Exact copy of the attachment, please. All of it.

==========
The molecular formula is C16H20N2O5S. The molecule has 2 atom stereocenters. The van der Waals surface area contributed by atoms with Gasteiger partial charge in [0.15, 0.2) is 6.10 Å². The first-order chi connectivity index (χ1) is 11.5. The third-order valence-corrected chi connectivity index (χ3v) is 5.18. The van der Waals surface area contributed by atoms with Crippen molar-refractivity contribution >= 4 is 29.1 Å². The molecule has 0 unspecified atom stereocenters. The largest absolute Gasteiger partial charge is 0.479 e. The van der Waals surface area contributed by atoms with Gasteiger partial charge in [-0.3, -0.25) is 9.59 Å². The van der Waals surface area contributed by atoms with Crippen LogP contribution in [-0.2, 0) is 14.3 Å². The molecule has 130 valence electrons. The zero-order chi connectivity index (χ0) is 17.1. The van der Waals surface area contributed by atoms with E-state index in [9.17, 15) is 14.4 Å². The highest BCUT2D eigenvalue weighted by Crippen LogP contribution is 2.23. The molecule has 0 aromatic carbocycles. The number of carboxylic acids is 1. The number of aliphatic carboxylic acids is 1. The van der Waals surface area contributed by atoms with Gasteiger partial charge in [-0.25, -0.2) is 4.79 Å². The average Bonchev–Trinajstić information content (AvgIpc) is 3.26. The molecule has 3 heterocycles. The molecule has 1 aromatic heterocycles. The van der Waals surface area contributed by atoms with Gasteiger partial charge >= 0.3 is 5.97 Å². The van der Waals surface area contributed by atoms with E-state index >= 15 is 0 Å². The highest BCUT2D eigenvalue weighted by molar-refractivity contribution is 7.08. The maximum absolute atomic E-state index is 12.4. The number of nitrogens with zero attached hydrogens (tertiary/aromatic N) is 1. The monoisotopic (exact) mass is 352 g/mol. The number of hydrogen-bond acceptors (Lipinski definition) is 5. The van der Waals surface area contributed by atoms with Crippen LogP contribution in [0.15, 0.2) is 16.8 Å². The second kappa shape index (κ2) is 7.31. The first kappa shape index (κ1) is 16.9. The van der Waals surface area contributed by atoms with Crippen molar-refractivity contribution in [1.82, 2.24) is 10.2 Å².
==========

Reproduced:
The molecular formula is C16H20N2O5S. The molecule has 2 atom stereocenters. The van der Waals surface area contributed by atoms with Gasteiger partial charge in [0.15, 0.2) is 6.10 Å². The first-order chi connectivity index (χ1) is 11.5. The third-order valence-corrected chi connectivity index (χ3v) is 5.18. The van der Waals surface area contributed by atoms with Crippen molar-refractivity contribution >= 4 is 29.1 Å². The molecule has 0 unspecified atom stereocenters. The largest absolute Gasteiger partial charge is 0.479 e. The van der Waals surface area contributed by atoms with Gasteiger partial charge in [-0.3, -0.25) is 9.59 Å². The van der Waals surface area contributed by atoms with Crippen LogP contribution in [-0.2, 0) is 14.3 Å². The molecule has 130 valence electrons. The zero-order chi connectivity index (χ0) is 17.1. The van der Waals surface area contributed by atoms with E-state index in [9.17, 15) is 14.4 Å². The highest BCUT2D eigenvalue weighted by Crippen LogP contribution is 2.23. The molecule has 0 aromatic carbocycles. The number of carboxylic acids is 1. The number of aliphatic carboxylic acids is 1. The van der Waals surface area contributed by atoms with Gasteiger partial charge in [-0.25, -0.2) is 4.79 Å². The average Bonchev–Trinajstić information content (AvgIpc) is 3.26. The molecule has 3 heterocycles. The molecule has 1 aromatic heterocycles. The van der Waals surface area contributed by atoms with Gasteiger partial charge >= 0.3 is 5.97 Å². The van der Waals surface area contributed by atoms with E-state index >= 15 is 0 Å². The highest BCUT2D eigenvalue weighted by molar-refractivity contribution is 7.08. The maximum absolute atomic E-state index is 12.4. The number of nitrogens with zero attached hydrogens (tertiary/aromatic N) is 1. The monoisotopic (exact) mass is 352 g/mol. The number of hydrogen-bond acceptors (Lipinski definition) is 5. The van der Waals surface area contributed by atoms with Crippen LogP contribution in [0.15, 0.2) is 16.8 Å². The second kappa shape index (κ2) is 7.31. The first kappa shape index (κ1) is 16.9. The van der Waals surface area contributed by atoms with Crippen molar-refractivity contribution in [1.82, 2.24) is 10.2 Å².